Out of India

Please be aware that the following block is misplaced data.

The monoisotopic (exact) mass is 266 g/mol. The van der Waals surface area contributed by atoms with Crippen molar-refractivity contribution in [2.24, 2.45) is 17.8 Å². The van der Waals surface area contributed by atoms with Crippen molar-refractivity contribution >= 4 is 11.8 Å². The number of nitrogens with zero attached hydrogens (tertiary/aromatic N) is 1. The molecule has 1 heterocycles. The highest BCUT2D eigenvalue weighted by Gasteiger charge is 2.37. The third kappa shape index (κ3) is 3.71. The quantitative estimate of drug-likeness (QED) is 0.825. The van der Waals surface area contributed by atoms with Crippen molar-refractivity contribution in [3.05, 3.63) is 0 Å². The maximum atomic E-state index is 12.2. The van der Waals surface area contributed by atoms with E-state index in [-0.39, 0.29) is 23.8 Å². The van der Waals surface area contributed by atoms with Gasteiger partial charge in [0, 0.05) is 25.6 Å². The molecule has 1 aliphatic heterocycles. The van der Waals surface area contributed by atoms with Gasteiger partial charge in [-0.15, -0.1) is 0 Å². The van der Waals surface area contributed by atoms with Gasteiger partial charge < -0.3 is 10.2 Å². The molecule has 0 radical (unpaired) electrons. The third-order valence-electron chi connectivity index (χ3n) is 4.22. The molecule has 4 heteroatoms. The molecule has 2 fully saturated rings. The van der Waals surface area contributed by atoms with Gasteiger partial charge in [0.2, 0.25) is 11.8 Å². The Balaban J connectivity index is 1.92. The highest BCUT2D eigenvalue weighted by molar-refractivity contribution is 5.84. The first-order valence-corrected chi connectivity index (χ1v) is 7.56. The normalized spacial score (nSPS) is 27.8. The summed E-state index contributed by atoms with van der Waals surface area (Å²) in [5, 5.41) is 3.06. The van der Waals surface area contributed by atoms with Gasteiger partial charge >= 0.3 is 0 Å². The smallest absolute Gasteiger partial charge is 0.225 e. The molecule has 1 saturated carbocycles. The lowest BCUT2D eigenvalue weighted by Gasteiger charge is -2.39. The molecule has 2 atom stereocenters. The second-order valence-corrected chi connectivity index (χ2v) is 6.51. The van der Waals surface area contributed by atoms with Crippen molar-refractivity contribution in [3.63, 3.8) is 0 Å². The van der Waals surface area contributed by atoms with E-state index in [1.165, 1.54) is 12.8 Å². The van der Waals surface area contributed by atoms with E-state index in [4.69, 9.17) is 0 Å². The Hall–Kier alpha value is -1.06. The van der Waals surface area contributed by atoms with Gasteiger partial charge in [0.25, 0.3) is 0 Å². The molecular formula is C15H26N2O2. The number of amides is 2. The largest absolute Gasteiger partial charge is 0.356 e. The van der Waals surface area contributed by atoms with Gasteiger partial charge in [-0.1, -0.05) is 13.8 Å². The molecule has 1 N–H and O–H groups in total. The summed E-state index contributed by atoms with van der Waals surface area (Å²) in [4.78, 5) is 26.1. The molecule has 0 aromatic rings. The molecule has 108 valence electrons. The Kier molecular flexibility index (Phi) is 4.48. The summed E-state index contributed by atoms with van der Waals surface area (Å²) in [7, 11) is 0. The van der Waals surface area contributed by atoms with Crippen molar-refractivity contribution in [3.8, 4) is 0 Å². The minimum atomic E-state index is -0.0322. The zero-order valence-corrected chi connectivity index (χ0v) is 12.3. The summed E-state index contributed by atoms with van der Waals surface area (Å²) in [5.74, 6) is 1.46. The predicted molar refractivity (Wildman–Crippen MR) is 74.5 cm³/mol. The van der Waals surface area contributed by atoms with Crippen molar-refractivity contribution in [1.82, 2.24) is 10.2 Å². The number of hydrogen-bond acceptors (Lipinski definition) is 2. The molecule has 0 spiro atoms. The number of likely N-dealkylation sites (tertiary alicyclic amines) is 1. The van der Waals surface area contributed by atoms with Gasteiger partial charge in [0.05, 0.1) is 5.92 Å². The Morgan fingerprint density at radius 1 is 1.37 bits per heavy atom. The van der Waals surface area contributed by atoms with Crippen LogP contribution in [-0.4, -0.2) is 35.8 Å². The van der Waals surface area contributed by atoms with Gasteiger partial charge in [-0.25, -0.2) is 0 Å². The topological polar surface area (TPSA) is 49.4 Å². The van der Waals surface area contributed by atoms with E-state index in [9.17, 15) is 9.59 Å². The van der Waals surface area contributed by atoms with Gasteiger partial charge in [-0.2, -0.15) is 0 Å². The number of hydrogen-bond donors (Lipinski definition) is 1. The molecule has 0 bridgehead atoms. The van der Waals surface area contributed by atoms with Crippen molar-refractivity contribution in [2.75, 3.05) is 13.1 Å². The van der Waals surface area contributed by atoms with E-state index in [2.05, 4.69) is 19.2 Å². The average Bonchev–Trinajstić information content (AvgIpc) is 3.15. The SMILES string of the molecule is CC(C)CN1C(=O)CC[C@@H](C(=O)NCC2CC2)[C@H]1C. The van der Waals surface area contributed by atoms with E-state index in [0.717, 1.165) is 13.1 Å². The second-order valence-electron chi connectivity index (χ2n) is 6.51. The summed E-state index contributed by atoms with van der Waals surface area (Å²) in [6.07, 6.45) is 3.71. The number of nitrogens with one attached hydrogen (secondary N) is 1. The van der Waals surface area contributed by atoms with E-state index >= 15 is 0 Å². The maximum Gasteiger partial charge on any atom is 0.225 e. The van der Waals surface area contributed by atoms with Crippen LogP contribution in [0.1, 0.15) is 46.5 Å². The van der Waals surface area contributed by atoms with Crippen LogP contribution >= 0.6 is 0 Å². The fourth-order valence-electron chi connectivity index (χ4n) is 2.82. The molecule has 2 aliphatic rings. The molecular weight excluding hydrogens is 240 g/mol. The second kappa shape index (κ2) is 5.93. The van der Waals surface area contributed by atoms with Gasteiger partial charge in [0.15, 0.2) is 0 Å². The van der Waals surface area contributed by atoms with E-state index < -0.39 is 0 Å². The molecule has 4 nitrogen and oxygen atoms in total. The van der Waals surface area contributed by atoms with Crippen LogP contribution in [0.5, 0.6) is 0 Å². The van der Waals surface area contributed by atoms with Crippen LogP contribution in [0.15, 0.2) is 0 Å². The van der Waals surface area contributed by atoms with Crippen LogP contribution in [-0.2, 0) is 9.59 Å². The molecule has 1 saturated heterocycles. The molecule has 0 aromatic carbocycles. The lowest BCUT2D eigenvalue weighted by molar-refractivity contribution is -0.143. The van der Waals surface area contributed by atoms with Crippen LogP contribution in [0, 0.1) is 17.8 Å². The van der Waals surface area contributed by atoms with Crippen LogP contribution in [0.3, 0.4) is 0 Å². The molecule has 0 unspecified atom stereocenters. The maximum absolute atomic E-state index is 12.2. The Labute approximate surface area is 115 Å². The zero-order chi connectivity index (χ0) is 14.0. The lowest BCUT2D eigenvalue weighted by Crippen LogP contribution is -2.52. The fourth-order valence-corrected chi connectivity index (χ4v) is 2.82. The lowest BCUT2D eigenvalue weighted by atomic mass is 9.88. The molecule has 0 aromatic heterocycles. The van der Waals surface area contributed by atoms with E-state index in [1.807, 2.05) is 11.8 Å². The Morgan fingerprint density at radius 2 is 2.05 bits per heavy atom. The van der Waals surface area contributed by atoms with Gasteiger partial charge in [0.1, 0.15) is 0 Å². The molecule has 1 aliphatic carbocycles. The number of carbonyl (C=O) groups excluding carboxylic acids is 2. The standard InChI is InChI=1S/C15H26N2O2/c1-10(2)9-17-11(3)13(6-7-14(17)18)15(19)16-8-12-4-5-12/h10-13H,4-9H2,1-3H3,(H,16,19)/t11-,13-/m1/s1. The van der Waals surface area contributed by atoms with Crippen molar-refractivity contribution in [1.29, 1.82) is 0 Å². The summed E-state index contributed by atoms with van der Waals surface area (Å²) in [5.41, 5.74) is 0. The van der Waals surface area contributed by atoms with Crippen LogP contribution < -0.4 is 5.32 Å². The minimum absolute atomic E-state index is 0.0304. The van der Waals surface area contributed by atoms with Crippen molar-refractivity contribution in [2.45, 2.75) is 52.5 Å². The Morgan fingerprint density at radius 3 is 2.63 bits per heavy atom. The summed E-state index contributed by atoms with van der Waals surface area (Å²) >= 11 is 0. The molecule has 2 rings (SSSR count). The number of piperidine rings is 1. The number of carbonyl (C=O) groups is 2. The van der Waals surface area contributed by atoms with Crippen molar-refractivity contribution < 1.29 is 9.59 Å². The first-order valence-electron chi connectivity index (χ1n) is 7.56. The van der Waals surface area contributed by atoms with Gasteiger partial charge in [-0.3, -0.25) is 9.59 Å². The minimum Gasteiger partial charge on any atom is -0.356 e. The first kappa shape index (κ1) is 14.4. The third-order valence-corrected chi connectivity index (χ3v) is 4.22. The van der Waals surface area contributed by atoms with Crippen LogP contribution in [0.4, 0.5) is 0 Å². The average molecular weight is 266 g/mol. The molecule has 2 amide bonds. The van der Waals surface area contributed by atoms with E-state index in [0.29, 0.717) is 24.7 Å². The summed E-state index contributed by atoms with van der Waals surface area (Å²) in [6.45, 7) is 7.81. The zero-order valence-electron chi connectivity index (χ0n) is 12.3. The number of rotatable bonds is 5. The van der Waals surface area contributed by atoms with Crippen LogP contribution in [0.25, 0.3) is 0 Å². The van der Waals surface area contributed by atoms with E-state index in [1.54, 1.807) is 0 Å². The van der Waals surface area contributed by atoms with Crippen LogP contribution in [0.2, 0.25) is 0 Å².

By the mid-1990s scholars of South Asian Islam had begun to ask what impact its migration to Pakistan had had on the nature of Deobandi Islam. Historical studies of the Deoband madrassa (daru’l-ulum), established in India in 1856/7, emphasised its status as an intellectual context in which north Indian Muslims responded to the pressures and constraints of colonialism. They also underscored the depth of the connections between its scholars and established Sufi brotherhoods, notably the Chishtis (Metcalf 1982). The Deoband was inspired by British educational models, yet sought to exclude the Western sciences from its curriculum. Its scholars focused their teaching on a revival of the Islamic sciences rooted in a deeper philosophy of reformed Sufism, emphasising teaching through a spiritual master without the emphasis on the cult of the saints. Initially, the Deoband ‘school’ focused on the need for Muslims to engage in acts of ‘reform’ (islah), which, in the context of colonial India, involved especially the purification of Islamic traditions and practices from what were increasingly interpreted as illegal, Islamic innovations (bid’a). Over the course of the twentieth century, however, Deobandi thinking and learning focused its attention more and more on the impermissibility, according to Deobandi scholars’ understanding of Islamic teachings, of Sufi-influenced forms of faith and practice; they also highlighted the dangers posed by non-Sunni Muslim communities and practices to the faith, belief and religious conviction of ‘properly Muslim societies’. After partition, and the migration of the Deoband's ulema to Pakistan, they targeted Ahmedi Muslims as infidels and denounced their belief as deviant. They also played a major role in the Pakistani government's decision to strip Ahmadis of their civic rights in 1972 and in 1984.